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Acupuncture Today
February, 2001, Vol. 02, Issue 02
 
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How Well Does Acupuncture Work?

By Fred Lerner, DC, PhD, FACO

How well does acupuncture work? Of course, we all know it works, but exactly how well? Can you measure how much patients are improving under your care? What would you take such measurements for?

In case you haven't noticed, acupuncture is moving into the mainstream on two simultaneous fronts: by medical doctors performing acupuncture; and, of course, by licensed acupuncturists.

The average medical doctor (in a non-acupuncture practice) gets asked about acupuncture daily by patients who want to try it, most likely because the medical model isn't working so well for them. Studies also show that patients are spending billions of dollars a year out of pocket on acupuncture and herbs. Insurance companies now offer acupuncture reimbursement as a competitive edge with their policies. We are seeing it more in managed care groups (HMOs, PPOs, IPAs, etc.), and it is commonplace in workers' compensation.

Few of these groups understand about acupuncture and TCM. Most claims examiners probably think you are from a different planet. They have very little to go on with respect to guidelines. Little, if any, research has been done on TCM treatment outcomes, so the tendency is to resort to the "12 visit" rule: no matter what the diagnosis, you are authorized for 12 visits.

To get the right amount of visits to get your patients well, and for the profession at large to gain greater acceptance and greater reimbursement and achieve its rightful place in health care, outcomes need to be measured on a subjective and objective basis "per diagnosis." It is simply not enough anymore for you to record that your patient is feeling "better."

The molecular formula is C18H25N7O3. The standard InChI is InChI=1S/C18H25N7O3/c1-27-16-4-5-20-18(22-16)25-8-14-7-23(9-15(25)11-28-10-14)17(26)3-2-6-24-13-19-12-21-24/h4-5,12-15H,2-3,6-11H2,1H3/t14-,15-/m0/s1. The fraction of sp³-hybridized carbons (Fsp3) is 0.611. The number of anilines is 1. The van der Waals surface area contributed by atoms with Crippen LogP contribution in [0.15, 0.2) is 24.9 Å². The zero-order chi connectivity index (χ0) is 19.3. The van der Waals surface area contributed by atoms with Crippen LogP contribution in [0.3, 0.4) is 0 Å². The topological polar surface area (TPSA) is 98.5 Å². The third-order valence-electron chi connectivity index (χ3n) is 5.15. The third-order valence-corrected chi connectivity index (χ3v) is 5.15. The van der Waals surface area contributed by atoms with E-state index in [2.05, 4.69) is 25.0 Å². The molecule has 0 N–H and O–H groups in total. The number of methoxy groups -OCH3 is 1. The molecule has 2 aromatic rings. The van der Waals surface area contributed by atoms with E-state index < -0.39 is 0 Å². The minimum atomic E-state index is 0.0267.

Subjective Outcome Measurements

Subjective loosely means what the patient says they have. On a subjective basis, there are many questionnaires patients can complete in your office that rate the amount of disability their pain is causing. Most of the health professions now use them now. Examples include visual analog scales (VAS); Neck Disability Index; Roland-Morris; Oswestry; SF-36; etc. VAS will take a patient about five seconds to complete and can be used every visit. Other forms, such as the disability scales, are more involved and should be used on a monthly or bi-weekly basis to show that your patient is recovering more of his or her quality of life.

I know, the last thing you need is more paperwork, but this is something the patient completes, not you. Scoring the tests usually takes very little time. By comparing the scores on these tests month-to-month, you can establish that what you are doing is working. This should be very valuable information for you, your patient, insurance adjusters, attorneys, etc. It will help you justify the need for more visits (if your patient is getting better). If your patient is responding only on a palliative basis and is not improving, this will make you reassess what you are doing. Should that be the case, you can then make important management decisions, such as changing the treatment plan; referring for a consult; ordering a special test; discharging the patient; et cetera.